InVivoMAb mouse IgG2c isotype control, anti-dengue virus

Catalog #BE0366
Product Citations:
3
Clone:
DV5-1

$164.00 - $4,280.00

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  • 100 mg - $4,280.00
  • 50 mg - $3,024.00
  • 25 mg - $2,009.00
  • 5 mg - $600.00
  • 1 mg - $164.00
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Product Details

The DV5-1 monoclonal antibody reacts with dengue virus. This antibody is ideal for use as an isotype-matched control for mouse IgG2c antibodies in in vivo and in vitro applications except for those involving dengue virus.

Specifications

Isotype Mouse IgG2c, κ
Recommended Dilution Buffer InVivoPure pH 7.0 Dilution Buffer
Conjugation This product is unconjugated. Conjugation is available via our Antibody Conjugation Services.
Formulation PBS, pH 7.0
Contains no stabilizers or preservatives
Endotoxin <2EU/mg (<0.002EU/μg)
Determined by LAL gel clotting assay
Purity >95%
Determined by SDS-PAGE
Sterility 0.2 μM filtered
Production Purified from cell culture supernatant in an animal-free facility
Purification Protein A
RRID AB_2894738
Molecular Weight 150 kDa
Storage The antibody solution should be stored at the stock concentration at 4°C. Do not freeze.
    • Cancer Research
    • ,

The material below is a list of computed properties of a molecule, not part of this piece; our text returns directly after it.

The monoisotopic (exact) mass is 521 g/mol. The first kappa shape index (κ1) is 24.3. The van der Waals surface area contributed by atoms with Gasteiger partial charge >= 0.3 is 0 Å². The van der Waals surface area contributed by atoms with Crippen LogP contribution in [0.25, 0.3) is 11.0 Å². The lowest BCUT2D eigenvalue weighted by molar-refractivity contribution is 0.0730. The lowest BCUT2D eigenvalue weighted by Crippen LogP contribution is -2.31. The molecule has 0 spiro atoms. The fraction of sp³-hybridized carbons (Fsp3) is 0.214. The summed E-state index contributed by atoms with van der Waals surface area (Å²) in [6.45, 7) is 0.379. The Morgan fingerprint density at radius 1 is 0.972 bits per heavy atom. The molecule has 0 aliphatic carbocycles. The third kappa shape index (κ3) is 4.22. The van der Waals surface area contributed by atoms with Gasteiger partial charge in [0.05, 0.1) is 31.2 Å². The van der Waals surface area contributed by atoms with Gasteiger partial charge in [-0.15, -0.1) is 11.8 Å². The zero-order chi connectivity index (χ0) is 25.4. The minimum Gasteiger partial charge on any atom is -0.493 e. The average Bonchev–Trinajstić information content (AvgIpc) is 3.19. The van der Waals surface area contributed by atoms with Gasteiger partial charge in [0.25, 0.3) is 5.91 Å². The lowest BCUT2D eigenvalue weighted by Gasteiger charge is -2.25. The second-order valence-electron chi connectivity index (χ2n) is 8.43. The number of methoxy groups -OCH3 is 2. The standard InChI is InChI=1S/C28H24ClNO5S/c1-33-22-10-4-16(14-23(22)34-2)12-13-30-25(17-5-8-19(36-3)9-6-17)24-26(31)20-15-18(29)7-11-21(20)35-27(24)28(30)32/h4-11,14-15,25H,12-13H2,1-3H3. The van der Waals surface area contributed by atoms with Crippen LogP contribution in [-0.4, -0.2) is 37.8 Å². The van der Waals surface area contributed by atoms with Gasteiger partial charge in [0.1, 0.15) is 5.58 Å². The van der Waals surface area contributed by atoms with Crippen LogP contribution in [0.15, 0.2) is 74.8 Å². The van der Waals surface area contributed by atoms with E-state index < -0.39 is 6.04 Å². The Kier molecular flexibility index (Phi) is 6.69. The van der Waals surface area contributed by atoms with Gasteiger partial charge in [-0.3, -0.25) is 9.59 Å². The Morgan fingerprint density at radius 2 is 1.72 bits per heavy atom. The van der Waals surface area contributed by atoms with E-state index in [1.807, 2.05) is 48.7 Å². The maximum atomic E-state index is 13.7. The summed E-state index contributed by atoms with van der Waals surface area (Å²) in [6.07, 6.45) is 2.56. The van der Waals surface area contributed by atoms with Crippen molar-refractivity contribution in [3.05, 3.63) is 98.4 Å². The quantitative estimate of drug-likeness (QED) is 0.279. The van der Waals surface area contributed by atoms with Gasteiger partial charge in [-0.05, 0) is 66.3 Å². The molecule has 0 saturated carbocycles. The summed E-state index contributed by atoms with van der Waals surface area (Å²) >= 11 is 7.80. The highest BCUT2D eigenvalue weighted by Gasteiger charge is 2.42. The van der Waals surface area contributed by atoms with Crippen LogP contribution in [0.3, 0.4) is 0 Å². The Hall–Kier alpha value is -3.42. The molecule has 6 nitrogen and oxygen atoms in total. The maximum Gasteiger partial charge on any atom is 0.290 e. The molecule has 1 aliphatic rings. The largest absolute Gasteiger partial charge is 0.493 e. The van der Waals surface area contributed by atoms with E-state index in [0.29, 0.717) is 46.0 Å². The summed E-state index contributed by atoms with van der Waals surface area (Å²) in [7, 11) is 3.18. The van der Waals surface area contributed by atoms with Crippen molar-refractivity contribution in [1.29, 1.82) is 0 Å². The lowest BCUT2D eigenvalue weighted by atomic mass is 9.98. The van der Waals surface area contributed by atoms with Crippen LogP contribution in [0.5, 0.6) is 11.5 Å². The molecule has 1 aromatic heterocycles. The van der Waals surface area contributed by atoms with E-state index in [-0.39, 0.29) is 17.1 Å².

Profiling of syngeneic mouse HCC tumor models as a framework to understand anti-PD-1 sensitive tumor microenvironments.

    In Hepatology on 1 May 2023 by Zabransky, D. J., Danilova, L., et al.

    PubMed

    The treatment of hepatocellular carcinoma (HCC) has been transformed by the use of immune checkpoint inhibitors. However, most patients with HCC do not benefit from treatment with immunotherapy. There is an urgent need to understand the mechanisms that underlie response or resistance to immunotherapy for patients with HCC. The use of syngeneic mouse models that closely recapitulate the heterogeneity of human HCC will provide opportunities to examine the complex interactions between cancer cells and nonmalignant cells in the tumor microenvironment. We leverage a multifaceted approach that includes imaging mass cytometry and suspension cytometry by time of flight to profile the tumor microenvironments of the Hep53.4, Hepa 1-6, RIL-175, and TIBx (derivative of TIB-75) syngeneic mouse HCC models. The immune tumor microenvironments vary across these four models, and various immunosuppressive pathways exist at baseline in orthotopic liver tumors derived from these models. For instance, TIBx, which is resistant to anti-programmed cell death protein 1 therapy, contains a high proportion of "M2-like" tumor-associated macrophages with the potential to diminish antitumor immunity. Investigation of The Cancer Genome Atlas reveals that the baseline immunologic profiles of Hep53.4, RIL-175, and TIBx are broadly representative of human HCCs; however, Hepa 1-6 does not recapitulate the immune tumor microenvironment of the vast majority of human HCCs. There is a wide diversity in the immune tumor microenvironments in preclinical models and in human HCC, highlighting the need to use multiple syngeneic HCC models to improve the understanding of how to treat HCC through immune modulation. Copyright © 2023 American Association for the Study of Liver Diseases.